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VPI
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IMHO mass produced guitars aren't what they used to be. These days they not even come properly adjusted and octaved. It's on small luthiers where the true value is, plus they have the personality that Dan is missing. Once they become famous and greedy, good quality is gone. Like on boutique audio amplifiers.

Regarding the amp, Jeff wants a Mesa or something like that ;D

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For amp, just get a Rivera Clubster -- my friend has a wall of amps, including the classic Marshall sound and the classic tweed sound and a lot in between -- and he gigs entirely (I think exclusively) with the Rivera Clubster.  It has the best combination of clean and overdriven tones.

I'm not personally a fan of PRSs.  I used to be, but they're guitars mostly without character.

How can you say that?  The one I saw had so many different combinations, it was just a matter of fine tuning it to the character you want.  Do they not all do that?

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The problem with the PRS guitars is you sound more like 3 Doors Down or Creed which is a very non distinct sound. Buying a guitar today is a function of playing every one in the style you like. I've played a wall of strats to prefer some that were custom shop guitars and some that were mexi. Set up and fine tuning can be accomplished rather easy with a trip to a good local tech and about $100 depending on services rendered. I'd go out and play a shitoad of makes and models. I wanted to love and buy a firebird but after playing one it just didn't suit me. Neck and body feel are critical. Lastly any guitar is going to sound like the player. I've heard two people play the same guitar and amp and have them sound different due to technique. Mesa Boogie Mark series amps are screaming deals I bought an older one recently that sounds very good clean and has a killer distorted sustain sound.

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Completely agree with the "sounds like the player" comment (not sure about the 3DD or Creed comment -- that sounded disparaging without meaning to, to someone who doesn't want to sound like Creed...and it also contradicts the "sounds like the player" comment) -- I was working on my "Gilmour clone" guitar, but then I realized that Gilmour would sound like Gilmour practically no matter what you hand him.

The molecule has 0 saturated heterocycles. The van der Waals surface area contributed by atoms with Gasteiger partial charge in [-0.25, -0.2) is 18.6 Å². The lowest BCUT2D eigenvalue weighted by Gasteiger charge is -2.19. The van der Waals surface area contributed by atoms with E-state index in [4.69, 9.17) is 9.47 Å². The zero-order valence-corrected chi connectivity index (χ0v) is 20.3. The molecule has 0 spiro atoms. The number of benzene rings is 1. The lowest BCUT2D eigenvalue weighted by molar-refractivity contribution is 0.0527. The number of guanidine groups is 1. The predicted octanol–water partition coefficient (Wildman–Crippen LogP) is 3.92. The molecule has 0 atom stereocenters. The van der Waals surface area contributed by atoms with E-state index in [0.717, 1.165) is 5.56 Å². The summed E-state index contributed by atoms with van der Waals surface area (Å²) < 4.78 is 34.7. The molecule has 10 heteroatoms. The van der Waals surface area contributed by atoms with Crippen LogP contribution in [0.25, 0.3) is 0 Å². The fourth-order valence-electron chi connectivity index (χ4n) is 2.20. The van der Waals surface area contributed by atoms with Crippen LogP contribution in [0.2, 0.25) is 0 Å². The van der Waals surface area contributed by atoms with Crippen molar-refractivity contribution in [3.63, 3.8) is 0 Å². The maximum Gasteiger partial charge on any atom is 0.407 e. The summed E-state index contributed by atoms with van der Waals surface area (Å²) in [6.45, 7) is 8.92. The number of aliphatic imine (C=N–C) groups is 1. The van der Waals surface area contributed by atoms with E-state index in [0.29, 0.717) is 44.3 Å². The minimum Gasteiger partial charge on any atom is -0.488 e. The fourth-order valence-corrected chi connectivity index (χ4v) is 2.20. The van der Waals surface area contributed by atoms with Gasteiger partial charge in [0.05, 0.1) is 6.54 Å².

(PS  I've been listening to a lot of Altered Bridge lately, until I realized who they sounded like...so I kind of know what you're talking about, but that's also a function of the amp and effects you use.)

So the strength, and drawback, of the PRS is it's a chameleon.  It's a great "do everything" guitar, but for my taste, the magic's in the focussed weirdness.  Give me a jazzmaster, or a semi-hollowbody gretsch, or a thunderbird, etc.

That makes sense.  And I should have understood that, as most of the guitars I got before I started hanging out with Dave are...uh...very focusedly weird.  But sometimes I want some traditional sounds, too, so I got a mexistrat.

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Tried a bunch of different guitars. Could not tell a whole lot of difference in sound between most of the acoustics but I really liked the Collings Dreadnaught, mostly based upon looks and build quality. I tried several electrical guitars and several matchless, VOX and Mesa amps. Electric guitar was a lot of fun and the difference between amps was pretty dramatic. I really like the Mesa amps but the VOX seemed pretty good for a bit less.

This is the Collings I was looking at.

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Edited by VPI
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The chart is very nice. I think I saw something like that at Martin's website but I can't recall. The 000 is the most similar shape to a classical concerto guitar. What I liked most of that EC was how easy it was to hold the chords at any fret position, and also bending the notes, you can get a whole tone bending without really applying a lot of force.

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that should be a totally dependent on neck scale, neck radius and string gauge. 

 

You'd be surprised how quickly you go up in gauge for tone sake and learn to bend under higher tension. Super lights ion s a strat are easy to play but sound like  a toy guitar compared to 11 gauge or higher

Edited by jp11801
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